The query results are listed in two columns, corresponding to the expressions in the select clause of the query. The first column corresponds to w, which is the location in the source code where the receiver recv is modified. The second column is the alert message.


If any matching code is found, click a link in the w column to open the file and highlight the matching location.



If you want to move your experimental query somewhere more permanent, you need to move the whole Quick Queries directory. The directory is a CodeQL pack with a qlpack.yml file that defines the content as queries for Go CodeQL databases. For more information about CodeQL packs, see “Working with CodeQL packs in Visual Studio Code.”

About the query structure

After the initial import statement, this simple query comprises three parts that serve similar purposes to the FROM, WHERE, and SELECT parts of an SQL query.

Query part Purpose Details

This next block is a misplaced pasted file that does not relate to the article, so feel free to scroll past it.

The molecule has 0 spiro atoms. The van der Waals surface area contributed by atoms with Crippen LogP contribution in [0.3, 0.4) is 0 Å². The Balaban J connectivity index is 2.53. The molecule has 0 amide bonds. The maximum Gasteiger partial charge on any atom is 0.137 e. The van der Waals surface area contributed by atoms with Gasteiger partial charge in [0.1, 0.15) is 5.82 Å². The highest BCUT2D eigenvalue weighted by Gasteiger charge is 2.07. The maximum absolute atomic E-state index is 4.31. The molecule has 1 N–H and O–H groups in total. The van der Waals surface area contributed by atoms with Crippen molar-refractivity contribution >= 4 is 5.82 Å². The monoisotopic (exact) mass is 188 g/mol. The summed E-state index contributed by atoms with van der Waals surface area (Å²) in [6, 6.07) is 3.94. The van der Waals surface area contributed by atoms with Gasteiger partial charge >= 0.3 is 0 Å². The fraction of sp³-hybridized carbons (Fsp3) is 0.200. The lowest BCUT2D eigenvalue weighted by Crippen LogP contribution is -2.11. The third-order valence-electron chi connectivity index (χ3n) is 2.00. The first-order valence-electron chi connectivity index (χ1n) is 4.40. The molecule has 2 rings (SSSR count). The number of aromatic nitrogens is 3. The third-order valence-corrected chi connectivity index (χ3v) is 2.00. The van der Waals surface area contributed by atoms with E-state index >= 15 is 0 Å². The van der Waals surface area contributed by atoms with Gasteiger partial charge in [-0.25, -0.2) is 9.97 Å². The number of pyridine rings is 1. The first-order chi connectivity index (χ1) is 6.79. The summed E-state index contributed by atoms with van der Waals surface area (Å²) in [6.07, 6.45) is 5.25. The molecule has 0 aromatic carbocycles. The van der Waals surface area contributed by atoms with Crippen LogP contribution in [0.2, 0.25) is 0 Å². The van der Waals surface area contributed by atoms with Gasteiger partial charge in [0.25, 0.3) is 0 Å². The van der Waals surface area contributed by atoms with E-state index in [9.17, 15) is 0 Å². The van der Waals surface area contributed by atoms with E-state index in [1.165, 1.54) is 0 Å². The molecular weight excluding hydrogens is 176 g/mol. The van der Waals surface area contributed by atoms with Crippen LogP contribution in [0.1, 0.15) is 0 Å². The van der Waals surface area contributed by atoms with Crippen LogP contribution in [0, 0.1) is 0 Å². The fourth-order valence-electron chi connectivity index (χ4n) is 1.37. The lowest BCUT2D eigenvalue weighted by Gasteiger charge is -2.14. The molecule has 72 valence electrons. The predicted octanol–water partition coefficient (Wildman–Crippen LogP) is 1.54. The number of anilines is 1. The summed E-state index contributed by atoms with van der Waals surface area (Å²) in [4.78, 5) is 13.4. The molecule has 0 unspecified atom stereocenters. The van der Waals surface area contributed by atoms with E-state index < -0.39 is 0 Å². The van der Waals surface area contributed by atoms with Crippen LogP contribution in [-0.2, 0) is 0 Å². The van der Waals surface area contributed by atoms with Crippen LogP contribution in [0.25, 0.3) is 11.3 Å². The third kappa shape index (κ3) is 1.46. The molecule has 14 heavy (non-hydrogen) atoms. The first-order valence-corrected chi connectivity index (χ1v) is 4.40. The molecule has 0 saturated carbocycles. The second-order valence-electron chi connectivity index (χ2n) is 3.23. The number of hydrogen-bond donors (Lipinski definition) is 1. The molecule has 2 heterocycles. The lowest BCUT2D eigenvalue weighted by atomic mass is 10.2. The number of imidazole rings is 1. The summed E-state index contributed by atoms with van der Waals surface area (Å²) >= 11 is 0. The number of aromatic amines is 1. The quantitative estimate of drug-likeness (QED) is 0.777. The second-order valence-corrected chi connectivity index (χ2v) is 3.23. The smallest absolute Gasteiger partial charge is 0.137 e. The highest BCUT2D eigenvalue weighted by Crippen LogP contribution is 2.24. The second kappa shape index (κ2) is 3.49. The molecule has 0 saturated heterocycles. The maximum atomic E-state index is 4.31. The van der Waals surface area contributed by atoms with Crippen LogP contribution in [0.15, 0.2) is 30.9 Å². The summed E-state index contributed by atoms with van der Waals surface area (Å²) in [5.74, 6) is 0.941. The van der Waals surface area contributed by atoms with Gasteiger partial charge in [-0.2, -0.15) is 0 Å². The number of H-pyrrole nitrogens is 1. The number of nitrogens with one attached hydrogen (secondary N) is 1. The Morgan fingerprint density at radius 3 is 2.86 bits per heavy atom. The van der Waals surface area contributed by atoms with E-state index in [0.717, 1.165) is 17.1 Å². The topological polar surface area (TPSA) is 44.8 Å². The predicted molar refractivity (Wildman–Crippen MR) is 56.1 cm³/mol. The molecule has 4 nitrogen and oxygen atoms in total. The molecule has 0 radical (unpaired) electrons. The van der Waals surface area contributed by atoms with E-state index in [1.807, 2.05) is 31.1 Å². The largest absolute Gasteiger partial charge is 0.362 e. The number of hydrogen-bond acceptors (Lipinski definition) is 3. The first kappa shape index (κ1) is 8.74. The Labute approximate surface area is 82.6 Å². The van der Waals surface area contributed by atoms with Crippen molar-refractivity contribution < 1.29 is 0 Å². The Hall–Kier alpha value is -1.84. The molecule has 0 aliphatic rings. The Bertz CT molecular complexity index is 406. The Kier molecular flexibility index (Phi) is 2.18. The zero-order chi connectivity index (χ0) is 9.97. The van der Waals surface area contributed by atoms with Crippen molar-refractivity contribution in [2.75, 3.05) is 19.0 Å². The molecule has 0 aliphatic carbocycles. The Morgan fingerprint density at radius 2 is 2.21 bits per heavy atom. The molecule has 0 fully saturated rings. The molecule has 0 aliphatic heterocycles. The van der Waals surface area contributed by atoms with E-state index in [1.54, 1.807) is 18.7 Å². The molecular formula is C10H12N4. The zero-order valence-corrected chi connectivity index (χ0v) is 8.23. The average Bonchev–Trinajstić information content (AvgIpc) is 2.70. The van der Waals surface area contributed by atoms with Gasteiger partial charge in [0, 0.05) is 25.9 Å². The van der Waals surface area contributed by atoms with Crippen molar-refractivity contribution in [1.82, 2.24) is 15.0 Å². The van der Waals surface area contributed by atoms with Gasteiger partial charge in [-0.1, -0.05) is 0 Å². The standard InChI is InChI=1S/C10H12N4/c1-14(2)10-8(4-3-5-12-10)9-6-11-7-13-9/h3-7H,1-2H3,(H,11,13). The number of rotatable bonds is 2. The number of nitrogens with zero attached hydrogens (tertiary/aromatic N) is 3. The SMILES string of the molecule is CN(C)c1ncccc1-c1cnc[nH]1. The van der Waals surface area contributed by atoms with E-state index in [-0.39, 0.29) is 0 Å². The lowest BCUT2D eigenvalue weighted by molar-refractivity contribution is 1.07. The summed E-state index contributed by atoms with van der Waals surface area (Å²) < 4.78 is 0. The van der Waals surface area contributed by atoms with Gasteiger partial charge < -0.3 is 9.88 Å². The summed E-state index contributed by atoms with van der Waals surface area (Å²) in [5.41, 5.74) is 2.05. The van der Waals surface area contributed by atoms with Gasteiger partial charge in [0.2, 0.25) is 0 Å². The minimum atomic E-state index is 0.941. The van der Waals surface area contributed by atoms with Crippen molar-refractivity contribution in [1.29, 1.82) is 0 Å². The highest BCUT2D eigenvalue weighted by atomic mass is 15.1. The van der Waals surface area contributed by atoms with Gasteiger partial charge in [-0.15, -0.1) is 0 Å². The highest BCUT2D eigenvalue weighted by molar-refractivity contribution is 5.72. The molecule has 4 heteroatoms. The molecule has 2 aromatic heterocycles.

import go Imports the standard CodeQL libraries for Go. Every query begins with one or more import statements.
from Method m, Variable recv, Write w, Field f Defines the variables for the query. Declarations are of the form: <type> <variable name>

We declare:

  • m as a variable for all methods
  • a recv variable, which is the receiver of m
  • w as the location in the code where the receiver is modified
  • f as the field that is written when m is called
where recv = m.getReceiver() and w.writesField(recv.getARead(), f, _) and not recv.getType() instanceof PointerType Defines a condition on the variables.

recv = m.getReceiver() states that recv must be the receiver variable of m.